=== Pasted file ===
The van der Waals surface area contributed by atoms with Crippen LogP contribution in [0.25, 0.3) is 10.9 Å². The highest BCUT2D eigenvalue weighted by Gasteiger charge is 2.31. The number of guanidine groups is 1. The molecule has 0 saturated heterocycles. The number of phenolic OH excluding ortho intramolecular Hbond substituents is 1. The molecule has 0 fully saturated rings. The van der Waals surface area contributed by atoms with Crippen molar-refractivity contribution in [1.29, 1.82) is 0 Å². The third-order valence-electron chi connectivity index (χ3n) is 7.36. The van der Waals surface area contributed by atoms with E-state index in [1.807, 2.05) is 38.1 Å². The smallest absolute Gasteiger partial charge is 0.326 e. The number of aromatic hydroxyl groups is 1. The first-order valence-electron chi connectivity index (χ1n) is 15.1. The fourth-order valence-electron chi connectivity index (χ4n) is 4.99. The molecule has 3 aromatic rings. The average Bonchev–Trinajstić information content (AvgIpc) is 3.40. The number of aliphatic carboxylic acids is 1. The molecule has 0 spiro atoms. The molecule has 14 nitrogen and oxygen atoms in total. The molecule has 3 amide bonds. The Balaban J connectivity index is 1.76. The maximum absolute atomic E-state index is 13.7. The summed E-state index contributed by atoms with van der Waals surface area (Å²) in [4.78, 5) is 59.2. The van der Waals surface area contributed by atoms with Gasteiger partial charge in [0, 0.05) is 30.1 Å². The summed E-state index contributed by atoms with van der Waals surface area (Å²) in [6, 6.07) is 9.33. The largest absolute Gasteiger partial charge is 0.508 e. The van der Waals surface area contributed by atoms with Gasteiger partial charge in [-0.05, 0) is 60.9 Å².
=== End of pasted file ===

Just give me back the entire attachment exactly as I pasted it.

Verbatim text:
The van der Waals surface area contributed by atoms with Crippen LogP contribution in [0.25, 0.3) is 10.9 Å². The highest BCUT2D eigenvalue weighted by Gasteiger charge is 2.31. The number of guanidine groups is 1. The molecule has 0 saturated heterocycles. The number of phenolic OH excluding ortho intramolecular Hbond substituents is 1. The molecule has 0 fully saturated rings. The van der Waals surface area contributed by atoms with Crippen molar-refractivity contribution in [1.29, 1.82) is 0 Å². The third-order valence-electron chi connectivity index (χ3n) is 7.36. The van der Waals surface area contributed by atoms with E-state index in [1.807, 2.05) is 38.1 Å². The smallest absolute Gasteiger partial charge is 0.326 e. The number of aromatic hydroxyl groups is 1. The first-order valence-electron chi connectivity index (χ1n) is 15.1. The fourth-order valence-electron chi connectivity index (χ4n) is 4.99. The molecule has 3 aromatic rings. The average Bonchev–Trinajstić information content (AvgIpc) is 3.40. The number of aliphatic carboxylic acids is 1. The molecule has 0 spiro atoms. The molecule has 14 nitrogen and oxygen atoms in total. The molecule has 3 amide bonds. The Balaban J connectivity index is 1.76. The maximum absolute atomic E-state index is 13.7. The summed E-state index contributed by atoms with van der Waals surface area (Å²) in [4.78, 5) is 59.2. The van der Waals surface area contributed by atoms with Gasteiger partial charge in [0, 0.05) is 30.1 Å². The summed E-state index contributed by atoms with van der Waals surface area (Å²) in [6, 6.07) is 9.33. The largest absolute Gasteiger partial charge is 0.508 e. The van der Waals surface area contributed by atoms with Gasteiger partial charge in [-0.05, 0) is 60.9 Å².